Submissions from Readers

massive stroke with bone removed to relieve pressure

Question My husband suffer a massive stroke and had his bone removed from the right side. He had a tracheotomy. He can speak words with the speaking valve and its low. He is sleeping a lot until he can't get through therapy without falling asleep. I asked him is he sleeping at night. He said No its the noise. The Rehab place is pretty quite at night. I spoke to the MD about but she just shunned me off.

It has been a month since the stroke and now he is in intense Rehab 3 hours a day for six days. He can remember things and write things down its a little shaky. He doesn't have any movement on the left side at all. He has a feeding tube and still learning to swallow. His vision is off. I know he sees a little colors. He say he sees me. I really concerned about how things are going. He has to have surgery again to place bone back.

Will he be able to survive since he already had a massive stroke? This is the second one. The first one 4 yrs 2013 now 2017. I am scared of all of this and know my husband would not want to live this way. I have to go back to work soon and night school. I am afraid that I want get a chance to visit him daily. I feel guilty. What things will he be able to do and how long it will take. I pray that he don't have to go into a nursing home.

Please let me know how to cope with a sudden change in our lives. Thank you for your help!!

Answer: I am sorry that your husband and you are going through all of this. I know many caregivers are fearful and have many questions. I cannot make any predictions regarding recovery. It's best to talk to his neurologist about the prognosis. Probably the best advice I can give you is to join a support group. Other caregivers can help answer your questions and provide support as well as make suggestions for helpful resources. Sometimes people improve greatly after stroke. Many times people are left with long term impairments, but they can learn to adjust and still live fulfilling lives. Be there for your husband for encouragement and support. When you go to school and work, you are providing means for your family to make it and for him to get the healthcare he needs so try not to feel guilty. He will go through different phases of recovery and will deal with lots of negative feelings and emotions (as will you). Don't rely solely on yourselves. Reach out to friends, family and other stroke survivors and caregivers for support to get you through this.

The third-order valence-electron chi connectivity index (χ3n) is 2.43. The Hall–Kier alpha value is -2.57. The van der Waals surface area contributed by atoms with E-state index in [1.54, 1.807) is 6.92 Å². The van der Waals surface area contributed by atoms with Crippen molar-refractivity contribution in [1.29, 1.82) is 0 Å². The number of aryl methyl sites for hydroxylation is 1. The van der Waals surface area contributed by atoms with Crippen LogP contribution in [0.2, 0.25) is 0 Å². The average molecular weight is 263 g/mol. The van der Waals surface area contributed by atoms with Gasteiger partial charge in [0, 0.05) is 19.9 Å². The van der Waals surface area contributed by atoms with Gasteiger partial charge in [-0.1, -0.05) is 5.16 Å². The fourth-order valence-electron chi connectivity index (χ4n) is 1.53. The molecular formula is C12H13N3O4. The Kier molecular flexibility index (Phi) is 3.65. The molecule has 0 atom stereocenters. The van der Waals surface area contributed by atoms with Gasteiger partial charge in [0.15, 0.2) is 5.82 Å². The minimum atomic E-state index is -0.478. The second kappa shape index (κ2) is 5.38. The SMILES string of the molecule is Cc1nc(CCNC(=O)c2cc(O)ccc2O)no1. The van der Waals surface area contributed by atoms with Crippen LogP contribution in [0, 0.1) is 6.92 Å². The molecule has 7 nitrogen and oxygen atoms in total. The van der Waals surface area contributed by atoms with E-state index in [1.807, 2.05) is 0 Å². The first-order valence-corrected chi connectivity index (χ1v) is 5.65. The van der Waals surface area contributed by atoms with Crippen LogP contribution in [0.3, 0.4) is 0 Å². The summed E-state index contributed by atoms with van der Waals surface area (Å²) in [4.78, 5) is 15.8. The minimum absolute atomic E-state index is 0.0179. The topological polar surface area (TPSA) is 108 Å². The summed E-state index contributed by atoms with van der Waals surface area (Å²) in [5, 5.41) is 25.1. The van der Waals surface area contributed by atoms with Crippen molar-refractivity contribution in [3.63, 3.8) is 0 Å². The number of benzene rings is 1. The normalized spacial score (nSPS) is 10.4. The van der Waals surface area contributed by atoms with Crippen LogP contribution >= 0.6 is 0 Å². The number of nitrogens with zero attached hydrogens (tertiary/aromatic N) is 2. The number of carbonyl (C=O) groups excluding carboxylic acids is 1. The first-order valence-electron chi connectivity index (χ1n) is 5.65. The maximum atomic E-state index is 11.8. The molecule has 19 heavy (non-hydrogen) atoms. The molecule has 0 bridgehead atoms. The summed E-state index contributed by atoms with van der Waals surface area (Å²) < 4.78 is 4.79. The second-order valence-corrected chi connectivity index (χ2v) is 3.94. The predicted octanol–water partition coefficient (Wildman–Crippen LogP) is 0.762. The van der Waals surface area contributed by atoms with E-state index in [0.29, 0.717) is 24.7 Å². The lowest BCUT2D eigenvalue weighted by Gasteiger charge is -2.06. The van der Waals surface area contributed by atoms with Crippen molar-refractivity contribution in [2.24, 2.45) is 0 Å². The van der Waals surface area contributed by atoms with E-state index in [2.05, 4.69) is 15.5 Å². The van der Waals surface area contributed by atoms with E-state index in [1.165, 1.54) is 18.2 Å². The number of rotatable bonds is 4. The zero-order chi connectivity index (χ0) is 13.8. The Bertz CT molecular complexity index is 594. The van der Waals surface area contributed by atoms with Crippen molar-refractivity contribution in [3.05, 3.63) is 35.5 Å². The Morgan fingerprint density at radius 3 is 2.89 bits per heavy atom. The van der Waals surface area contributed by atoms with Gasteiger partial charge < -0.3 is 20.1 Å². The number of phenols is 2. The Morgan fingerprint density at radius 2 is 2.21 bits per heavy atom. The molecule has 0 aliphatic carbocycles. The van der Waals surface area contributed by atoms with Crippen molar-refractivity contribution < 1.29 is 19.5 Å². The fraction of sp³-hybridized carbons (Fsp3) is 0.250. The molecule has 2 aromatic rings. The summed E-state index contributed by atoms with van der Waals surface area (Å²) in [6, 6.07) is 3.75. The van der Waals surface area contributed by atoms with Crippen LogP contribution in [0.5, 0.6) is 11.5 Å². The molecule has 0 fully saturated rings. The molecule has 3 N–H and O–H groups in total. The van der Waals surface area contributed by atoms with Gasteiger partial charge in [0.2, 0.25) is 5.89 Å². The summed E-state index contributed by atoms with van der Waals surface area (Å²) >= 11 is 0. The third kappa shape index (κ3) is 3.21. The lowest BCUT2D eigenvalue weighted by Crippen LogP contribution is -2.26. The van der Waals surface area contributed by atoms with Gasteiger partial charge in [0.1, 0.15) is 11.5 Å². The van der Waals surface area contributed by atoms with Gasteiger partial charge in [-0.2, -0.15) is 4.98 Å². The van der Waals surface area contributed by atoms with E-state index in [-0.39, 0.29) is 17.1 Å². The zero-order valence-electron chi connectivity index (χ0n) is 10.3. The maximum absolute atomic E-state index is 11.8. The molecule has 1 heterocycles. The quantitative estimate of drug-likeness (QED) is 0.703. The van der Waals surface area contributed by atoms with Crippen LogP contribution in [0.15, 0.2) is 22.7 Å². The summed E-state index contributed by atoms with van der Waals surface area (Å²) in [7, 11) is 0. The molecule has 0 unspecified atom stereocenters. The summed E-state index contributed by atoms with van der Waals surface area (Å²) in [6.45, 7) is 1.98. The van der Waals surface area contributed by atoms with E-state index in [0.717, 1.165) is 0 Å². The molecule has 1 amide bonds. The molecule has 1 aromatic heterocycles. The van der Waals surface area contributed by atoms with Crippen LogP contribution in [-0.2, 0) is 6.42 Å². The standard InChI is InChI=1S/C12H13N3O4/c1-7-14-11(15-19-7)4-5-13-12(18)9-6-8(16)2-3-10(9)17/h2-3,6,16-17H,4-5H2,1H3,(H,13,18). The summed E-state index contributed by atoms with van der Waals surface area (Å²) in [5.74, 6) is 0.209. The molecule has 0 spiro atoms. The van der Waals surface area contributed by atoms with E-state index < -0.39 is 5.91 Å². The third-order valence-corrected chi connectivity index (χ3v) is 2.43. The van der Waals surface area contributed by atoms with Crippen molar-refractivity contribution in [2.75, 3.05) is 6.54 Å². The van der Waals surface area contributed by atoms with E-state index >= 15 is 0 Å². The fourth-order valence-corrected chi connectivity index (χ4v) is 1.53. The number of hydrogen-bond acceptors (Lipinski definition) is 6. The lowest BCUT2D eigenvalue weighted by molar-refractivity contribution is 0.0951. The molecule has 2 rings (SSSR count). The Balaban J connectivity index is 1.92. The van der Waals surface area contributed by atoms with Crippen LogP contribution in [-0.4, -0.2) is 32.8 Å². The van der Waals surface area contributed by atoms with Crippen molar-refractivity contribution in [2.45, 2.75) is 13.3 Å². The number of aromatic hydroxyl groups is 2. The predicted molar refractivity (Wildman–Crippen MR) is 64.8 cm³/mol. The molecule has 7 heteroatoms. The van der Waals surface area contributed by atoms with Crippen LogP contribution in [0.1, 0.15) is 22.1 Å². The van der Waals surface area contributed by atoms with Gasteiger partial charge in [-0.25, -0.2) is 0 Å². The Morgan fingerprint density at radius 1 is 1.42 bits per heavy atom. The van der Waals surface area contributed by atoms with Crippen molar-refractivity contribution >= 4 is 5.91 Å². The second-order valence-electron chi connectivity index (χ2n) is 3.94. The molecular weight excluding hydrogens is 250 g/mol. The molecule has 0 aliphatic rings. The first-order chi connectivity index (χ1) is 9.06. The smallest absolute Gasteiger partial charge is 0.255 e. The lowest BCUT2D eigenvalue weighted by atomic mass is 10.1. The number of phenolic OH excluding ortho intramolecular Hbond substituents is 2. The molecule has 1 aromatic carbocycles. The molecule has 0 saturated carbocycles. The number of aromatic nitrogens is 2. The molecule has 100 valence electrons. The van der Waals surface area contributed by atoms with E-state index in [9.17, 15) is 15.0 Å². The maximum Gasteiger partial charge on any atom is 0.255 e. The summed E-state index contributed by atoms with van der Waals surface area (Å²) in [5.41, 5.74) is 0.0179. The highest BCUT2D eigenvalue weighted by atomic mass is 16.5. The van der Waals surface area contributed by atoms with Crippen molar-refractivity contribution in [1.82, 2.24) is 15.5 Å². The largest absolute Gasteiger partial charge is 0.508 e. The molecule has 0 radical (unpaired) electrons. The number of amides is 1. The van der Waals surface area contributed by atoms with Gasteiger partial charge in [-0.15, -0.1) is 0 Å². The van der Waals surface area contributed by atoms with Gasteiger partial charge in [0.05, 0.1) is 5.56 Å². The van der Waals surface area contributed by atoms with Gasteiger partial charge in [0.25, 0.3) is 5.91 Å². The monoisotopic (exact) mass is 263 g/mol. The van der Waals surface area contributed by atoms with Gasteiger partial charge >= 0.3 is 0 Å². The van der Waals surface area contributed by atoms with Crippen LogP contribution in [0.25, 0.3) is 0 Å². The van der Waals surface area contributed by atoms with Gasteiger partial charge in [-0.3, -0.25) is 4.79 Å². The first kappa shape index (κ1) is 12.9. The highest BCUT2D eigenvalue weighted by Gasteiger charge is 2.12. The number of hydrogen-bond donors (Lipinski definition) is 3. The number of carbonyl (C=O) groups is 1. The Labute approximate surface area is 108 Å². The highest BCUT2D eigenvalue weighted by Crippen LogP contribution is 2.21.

Click here to post comments

Join in and write your own page! It's easy to do. How? Simply click here to return to Stroke Rehabilitation Questions.

Search this website:

Stroke Rehab Guide 

Exercises Included!


Share your stroke survival story